It’s hardly unheard of for a movie to be adapted for a book or for a hit play to be turned into a film; it’s a practice that’s been around for practically as long as narrative cinema has existed. For a movie to be turned into a stage play or musical is less common, and is often less commercially successful, but it’s certainly happened several times over the years. 42nd Street is a case where the story has existed in all three forms over the years: a book, a film, and a stage musical. Even over 80 years after the story of 42nd Street first came into existence, audiences continue to be drawn to it.
Recently, a traveling production of 42nd Street stopped at the Fox Theater in Detroit and, as a huge fan of the movie and other Busby Berkeley musicals, I couldn’t resist buying a ticket to check it out for myself.
When a story is adapted for a different medium, it’s almost inevitable that there will be differences between that and the original version. I have never read the book 42nd Street was based on, so I only have the movie to compare it to. If you’re a fan of the movie, the good news is that the basic story of the stage version is pretty much the same as it is for in the movie. There are some little differences here and there, but it’s basically the same aside from a slightly different ending. The stage version also features songs from other Busby Berkeley musicals like Gold Diggers of 1933 and Dames, but they add a lot to the show; they certainly don’t detract from anything.
Of course, the biggest thing I was interested in finding out is how they were going to translate those legendary musical numbers for the stage. The musical numbers are absolutely mesmerizing in the movie version, but you do have to be willing to suspend a huge amount of disbelief that they ever could have been performed on an actual stage.
So, how did they go about it? In the case of the production I saw (I can only speak for the 2015/2016 touring version) they were smart and didn’t try to completely re-enact what Busby Berkeley did. If you go to see the stage version of 42nd Street, you’ll get to hear songs like “The Shadow Waltz,” “Dames,” “I Only Have Eyes For You,” and “We’re In the Money,” but the performances bear no resemblance to how we know them from the movies. Some songs are included as musical numbers in “Pretty Lady,” the show-within-a-show of 42nd Street, while others are used to further the story. In the movie, the “Shuffle Off to Buffalo” number is the one that’s most believable as a stage number and the stage version stays pretty true to that.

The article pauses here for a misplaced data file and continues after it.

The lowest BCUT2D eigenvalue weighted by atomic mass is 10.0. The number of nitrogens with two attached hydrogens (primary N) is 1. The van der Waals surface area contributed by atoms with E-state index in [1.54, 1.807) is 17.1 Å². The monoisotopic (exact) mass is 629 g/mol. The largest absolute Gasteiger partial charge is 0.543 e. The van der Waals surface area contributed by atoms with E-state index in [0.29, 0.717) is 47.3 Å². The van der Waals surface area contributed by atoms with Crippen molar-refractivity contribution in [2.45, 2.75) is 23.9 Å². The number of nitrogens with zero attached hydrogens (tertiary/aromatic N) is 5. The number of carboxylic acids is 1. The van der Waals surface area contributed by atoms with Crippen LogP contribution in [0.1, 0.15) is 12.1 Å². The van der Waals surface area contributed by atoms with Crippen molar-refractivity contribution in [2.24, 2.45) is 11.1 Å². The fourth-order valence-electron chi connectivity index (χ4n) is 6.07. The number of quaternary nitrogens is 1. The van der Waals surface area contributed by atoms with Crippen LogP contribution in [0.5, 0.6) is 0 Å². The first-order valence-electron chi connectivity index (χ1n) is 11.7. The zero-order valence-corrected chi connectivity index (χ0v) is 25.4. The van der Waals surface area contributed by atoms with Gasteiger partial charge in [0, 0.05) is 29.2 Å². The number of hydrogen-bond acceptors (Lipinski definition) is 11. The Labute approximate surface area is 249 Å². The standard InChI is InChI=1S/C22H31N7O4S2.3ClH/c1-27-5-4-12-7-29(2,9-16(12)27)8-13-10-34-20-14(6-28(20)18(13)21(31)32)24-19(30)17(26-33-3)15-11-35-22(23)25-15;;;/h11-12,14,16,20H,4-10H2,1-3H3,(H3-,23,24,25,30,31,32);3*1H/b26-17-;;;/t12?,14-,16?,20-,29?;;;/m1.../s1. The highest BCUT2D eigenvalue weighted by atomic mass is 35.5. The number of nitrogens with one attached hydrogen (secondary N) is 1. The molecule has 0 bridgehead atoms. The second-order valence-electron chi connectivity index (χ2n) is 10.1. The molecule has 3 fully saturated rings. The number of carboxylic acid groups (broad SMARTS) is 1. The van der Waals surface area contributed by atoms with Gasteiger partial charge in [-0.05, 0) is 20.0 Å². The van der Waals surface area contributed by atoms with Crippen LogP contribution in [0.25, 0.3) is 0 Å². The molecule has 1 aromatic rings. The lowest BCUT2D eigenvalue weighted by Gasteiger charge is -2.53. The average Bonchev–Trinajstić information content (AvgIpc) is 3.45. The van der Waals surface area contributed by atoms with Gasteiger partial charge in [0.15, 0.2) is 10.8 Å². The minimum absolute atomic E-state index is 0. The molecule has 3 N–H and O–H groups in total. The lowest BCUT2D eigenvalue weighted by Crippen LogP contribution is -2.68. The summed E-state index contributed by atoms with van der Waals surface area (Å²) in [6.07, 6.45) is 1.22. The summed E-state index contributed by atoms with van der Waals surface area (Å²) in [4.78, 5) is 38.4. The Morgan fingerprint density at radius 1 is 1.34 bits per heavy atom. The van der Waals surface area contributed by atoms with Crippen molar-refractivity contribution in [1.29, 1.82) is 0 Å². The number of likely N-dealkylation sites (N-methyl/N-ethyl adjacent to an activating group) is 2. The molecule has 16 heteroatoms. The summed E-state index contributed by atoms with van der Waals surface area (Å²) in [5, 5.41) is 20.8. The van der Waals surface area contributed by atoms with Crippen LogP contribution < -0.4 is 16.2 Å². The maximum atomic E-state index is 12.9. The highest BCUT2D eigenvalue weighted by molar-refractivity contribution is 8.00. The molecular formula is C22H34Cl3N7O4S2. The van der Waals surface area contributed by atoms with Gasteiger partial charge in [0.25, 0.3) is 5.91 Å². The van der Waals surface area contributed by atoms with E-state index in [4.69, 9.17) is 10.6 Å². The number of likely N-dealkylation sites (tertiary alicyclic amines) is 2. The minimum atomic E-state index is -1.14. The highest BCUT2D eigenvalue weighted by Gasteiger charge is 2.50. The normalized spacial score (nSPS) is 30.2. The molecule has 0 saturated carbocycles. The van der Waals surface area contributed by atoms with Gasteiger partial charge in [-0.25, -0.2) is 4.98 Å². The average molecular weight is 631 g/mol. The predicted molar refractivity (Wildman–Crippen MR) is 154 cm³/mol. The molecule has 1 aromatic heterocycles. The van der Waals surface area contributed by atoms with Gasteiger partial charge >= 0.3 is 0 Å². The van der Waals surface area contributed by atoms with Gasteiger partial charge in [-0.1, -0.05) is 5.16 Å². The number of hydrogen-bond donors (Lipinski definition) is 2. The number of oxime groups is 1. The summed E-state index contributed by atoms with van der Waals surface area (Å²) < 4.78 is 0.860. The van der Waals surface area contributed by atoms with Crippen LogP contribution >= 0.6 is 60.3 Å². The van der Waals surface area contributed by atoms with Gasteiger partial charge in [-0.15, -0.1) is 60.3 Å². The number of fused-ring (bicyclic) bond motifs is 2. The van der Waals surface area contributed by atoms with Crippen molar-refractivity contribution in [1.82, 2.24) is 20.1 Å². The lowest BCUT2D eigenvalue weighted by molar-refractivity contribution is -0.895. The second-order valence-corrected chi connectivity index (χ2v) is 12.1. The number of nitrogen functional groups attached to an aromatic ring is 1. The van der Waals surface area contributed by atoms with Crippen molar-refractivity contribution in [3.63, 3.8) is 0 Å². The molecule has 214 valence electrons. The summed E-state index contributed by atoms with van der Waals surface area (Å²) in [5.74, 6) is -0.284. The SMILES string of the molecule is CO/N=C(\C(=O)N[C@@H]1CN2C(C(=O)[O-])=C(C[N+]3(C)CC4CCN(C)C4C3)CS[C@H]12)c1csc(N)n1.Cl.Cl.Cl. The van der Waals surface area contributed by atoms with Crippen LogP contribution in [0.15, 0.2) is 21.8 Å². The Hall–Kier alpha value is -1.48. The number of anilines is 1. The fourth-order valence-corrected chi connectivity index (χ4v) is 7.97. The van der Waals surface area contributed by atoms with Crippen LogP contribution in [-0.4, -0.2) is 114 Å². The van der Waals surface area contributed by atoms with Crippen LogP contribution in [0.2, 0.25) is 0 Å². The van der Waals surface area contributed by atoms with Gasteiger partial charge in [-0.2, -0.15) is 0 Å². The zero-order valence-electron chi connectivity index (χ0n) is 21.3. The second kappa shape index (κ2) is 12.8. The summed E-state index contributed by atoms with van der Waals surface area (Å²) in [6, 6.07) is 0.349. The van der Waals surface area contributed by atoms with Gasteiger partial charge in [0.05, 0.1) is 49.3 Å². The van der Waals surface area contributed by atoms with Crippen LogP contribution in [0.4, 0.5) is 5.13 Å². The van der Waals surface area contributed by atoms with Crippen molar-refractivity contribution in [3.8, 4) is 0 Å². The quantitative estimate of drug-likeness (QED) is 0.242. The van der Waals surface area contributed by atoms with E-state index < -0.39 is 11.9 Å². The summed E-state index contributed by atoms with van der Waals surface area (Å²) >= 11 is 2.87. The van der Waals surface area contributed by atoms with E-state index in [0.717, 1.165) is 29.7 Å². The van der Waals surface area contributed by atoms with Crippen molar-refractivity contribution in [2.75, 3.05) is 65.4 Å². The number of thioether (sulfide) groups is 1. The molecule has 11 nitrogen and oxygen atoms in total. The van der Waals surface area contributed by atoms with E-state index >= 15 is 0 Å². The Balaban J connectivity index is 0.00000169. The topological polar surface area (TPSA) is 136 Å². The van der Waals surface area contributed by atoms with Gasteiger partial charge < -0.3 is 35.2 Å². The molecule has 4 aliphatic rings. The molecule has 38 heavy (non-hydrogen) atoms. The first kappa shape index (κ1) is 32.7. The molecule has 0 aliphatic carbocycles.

If you have the DVD for Gold Diggers of 1933, it includes a featurette about how 42nd Street transitioned from book to film to stage. This includes clips of interviews with people who were involved with the 2001 Broadway revival and they talk about how they did a more literal Busby Berkeley homage in one song. Although I thought that idea was really clever, it just wasn’t part of the production I went to.
However, just because most of the musical numbers in the stage version aren’t exactly what we know them to be from films, that doesn’t mean they’re any less dazzling. The audience was just as enthralled by the musical numbers as we’re supposed to believe the audience in the movie was; only they’re actually meant to be performed on a real stage. In the production I saw, the big “42nd Street” number was an absolute showstopper; a truly remarkable way to bring the show to a close. The sheer amount of energy that went into that number was just incredible. If you’re a fan of Busby Berkeley musicals and ever have the chance to see the stage version, I very highly recommend it. The show is a very loving tribute not only to 42nd Street, but to Busby Berkeley musicals in general.